February 10, 2015 § 3 Comments
My grandma, Carol Van Deusen, passed away last week, so I want to share some of my favorite memories of her, and this blog seems like the right place for several reasons: first, I learned the value of a sense of humor from her (and my mother, who learned it from her), so these anecdotes are definitely on-topic for The Oldest Jokes in the World; second, they are too crass for a eulogy, so where the hell else am I going to share them?
My grandma traveled up to Canada to visit a few times when I was young, but it was only once I was seven, when we moved to Minnesota to be closer to my mom’s family after my dad died, that I came to spend time enough with her to know who she was besides my mom’s mom. We moved in with her for the summer and, while my mom was out job- and house-hunting, Grandma watched and entertained my brother and me.
And we needed entertainment: still devastated from losing our father, we were confused and afraid, not knowing what it really meant; and as we gradually figured it out, each new revelation was a fresh source of anxiety, grief, or anger; and then on top of it all, we moved to America, which seemed like a louder, meaner version of Canada, all the worse because it was away from every memory we had of our father.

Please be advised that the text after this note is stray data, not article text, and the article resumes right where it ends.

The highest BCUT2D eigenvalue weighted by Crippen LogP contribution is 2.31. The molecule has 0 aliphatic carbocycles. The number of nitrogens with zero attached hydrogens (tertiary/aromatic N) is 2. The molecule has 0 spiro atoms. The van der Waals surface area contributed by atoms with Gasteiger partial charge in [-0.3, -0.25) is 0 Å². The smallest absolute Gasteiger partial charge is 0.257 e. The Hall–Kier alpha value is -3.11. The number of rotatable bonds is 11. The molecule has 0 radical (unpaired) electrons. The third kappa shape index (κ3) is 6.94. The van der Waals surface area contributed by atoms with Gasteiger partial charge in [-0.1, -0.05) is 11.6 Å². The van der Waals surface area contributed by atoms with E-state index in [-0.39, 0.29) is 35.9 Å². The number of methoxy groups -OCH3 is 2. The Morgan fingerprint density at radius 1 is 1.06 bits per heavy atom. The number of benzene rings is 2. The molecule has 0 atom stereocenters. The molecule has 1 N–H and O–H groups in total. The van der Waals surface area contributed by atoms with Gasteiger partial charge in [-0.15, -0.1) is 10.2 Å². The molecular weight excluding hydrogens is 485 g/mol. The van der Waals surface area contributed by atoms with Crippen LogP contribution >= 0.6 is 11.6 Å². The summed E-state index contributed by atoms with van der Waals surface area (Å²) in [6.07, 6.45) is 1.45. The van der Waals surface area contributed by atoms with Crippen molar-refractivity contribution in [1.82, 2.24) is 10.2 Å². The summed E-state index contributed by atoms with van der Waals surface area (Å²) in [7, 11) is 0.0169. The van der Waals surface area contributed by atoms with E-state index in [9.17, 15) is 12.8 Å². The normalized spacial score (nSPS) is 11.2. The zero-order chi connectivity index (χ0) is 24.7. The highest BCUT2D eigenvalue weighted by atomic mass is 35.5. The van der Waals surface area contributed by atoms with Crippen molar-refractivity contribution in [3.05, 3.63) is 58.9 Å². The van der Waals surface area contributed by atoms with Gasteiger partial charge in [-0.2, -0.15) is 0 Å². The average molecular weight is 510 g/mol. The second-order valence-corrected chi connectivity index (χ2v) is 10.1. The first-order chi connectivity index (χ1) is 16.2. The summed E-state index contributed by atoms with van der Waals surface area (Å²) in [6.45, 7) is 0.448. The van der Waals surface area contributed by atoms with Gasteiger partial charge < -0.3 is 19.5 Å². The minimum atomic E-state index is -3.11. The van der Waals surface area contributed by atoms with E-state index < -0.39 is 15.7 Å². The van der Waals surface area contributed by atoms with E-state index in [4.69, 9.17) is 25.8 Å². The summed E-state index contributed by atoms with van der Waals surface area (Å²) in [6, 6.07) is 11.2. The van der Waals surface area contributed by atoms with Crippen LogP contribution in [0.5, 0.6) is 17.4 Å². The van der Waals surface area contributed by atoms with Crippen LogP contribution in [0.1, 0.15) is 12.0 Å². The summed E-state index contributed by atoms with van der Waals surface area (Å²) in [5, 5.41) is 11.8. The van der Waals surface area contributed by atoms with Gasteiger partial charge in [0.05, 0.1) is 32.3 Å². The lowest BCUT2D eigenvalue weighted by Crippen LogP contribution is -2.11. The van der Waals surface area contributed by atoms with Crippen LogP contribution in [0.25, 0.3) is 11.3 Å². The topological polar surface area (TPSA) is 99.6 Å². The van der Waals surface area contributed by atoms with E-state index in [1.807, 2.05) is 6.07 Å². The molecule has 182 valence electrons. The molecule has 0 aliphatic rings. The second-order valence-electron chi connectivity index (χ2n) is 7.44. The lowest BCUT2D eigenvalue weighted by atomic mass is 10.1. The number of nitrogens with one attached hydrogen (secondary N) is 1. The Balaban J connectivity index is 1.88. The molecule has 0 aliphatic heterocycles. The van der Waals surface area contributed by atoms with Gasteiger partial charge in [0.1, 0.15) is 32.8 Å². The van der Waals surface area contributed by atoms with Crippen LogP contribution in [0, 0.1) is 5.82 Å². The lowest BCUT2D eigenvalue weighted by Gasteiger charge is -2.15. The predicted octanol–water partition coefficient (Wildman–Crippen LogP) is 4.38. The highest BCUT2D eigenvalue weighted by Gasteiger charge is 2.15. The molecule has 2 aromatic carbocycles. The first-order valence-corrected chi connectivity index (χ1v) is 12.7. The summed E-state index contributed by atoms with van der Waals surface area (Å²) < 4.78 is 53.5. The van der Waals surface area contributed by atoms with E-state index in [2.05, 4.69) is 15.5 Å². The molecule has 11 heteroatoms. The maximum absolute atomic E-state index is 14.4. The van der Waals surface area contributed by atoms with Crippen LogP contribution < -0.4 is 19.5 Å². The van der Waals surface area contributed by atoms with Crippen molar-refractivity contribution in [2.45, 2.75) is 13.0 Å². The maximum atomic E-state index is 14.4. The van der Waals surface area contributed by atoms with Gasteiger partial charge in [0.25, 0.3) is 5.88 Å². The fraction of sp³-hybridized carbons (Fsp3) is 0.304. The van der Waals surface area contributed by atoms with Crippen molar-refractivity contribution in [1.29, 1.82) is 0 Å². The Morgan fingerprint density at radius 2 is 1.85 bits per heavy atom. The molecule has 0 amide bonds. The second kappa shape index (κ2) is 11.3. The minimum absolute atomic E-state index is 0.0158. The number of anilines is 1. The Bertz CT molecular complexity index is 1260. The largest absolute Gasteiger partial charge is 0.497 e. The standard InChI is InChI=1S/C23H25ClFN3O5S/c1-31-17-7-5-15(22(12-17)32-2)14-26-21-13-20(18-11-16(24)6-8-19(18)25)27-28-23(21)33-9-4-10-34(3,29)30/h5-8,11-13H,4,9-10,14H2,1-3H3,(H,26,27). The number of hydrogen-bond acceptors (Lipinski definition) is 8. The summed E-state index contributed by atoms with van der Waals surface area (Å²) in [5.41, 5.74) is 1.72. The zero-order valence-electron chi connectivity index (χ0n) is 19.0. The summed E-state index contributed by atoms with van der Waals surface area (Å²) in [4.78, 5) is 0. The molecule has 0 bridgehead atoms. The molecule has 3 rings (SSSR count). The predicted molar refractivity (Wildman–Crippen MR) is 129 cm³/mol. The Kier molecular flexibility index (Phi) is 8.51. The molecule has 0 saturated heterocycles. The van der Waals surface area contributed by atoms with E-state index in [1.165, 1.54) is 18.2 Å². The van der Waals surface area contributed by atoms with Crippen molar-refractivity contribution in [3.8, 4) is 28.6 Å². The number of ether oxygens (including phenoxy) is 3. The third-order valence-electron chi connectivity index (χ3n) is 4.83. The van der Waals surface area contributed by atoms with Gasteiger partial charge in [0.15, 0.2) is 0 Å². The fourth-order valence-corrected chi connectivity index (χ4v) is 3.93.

So my grandma taught us German curses while we played board games. She must have learned them from her German-speaking parents, cursing in earnest at their own card games, but we learned to do it in jest. Whenever something bad happened to her in the game, she’d cuss with glee. A favorite was “shist auf der loof,” which I’m sure, if I’m even remembering it perfectly, isn’t proper German. Regardless, we were told it meant “poo on the roof”—a phrase whose meaning is every bit as obvious and mysterious to me today as it was then. My grandma made it clear that saying it was the funest way to lose, though, so soon we were joining in and learning new ones for variety. Being boys, “schwantz”—meaning penis, or as we said then “wiener” or “goo goo”—was soon our favorite, and it quickly became family tradition to say it, not when loosing, but before every dice roll for good luck.
When I think of why I love my grandma, past the general reasons we all love our grandmas, I think of that transformation: back then I was so scared of life that I used to stay awake in bed for as long as I could, as silently as I could, listening to my heartbeat so that, if it stopped, I could tell my mom before I died; but while with grandma, I was jumping out of my chair to joyfully scream German penis at the top of my lungs.
I’m sure that is where I learned to joke my way through tough times, an instinct that has helped me ever since. So as things got harder for my grandma with age, it was heartening to see that she always held on to her humor. Even this last Thanksgiving, when getting around was becoming more and more difficult, painful, and exhausting, she had us all laughing on several occasions. Carol had always been proficient with non sequiturs, so it was sometimes hard over the past few years to tell if she was changing the subject to be funny, because she couldn’t hear what was just said, or if she’d just gotten bored of sober conversation. Regardless of why, as conversation flagged towards the end of dessert, she announced to the whole room: “I have a confession to make.”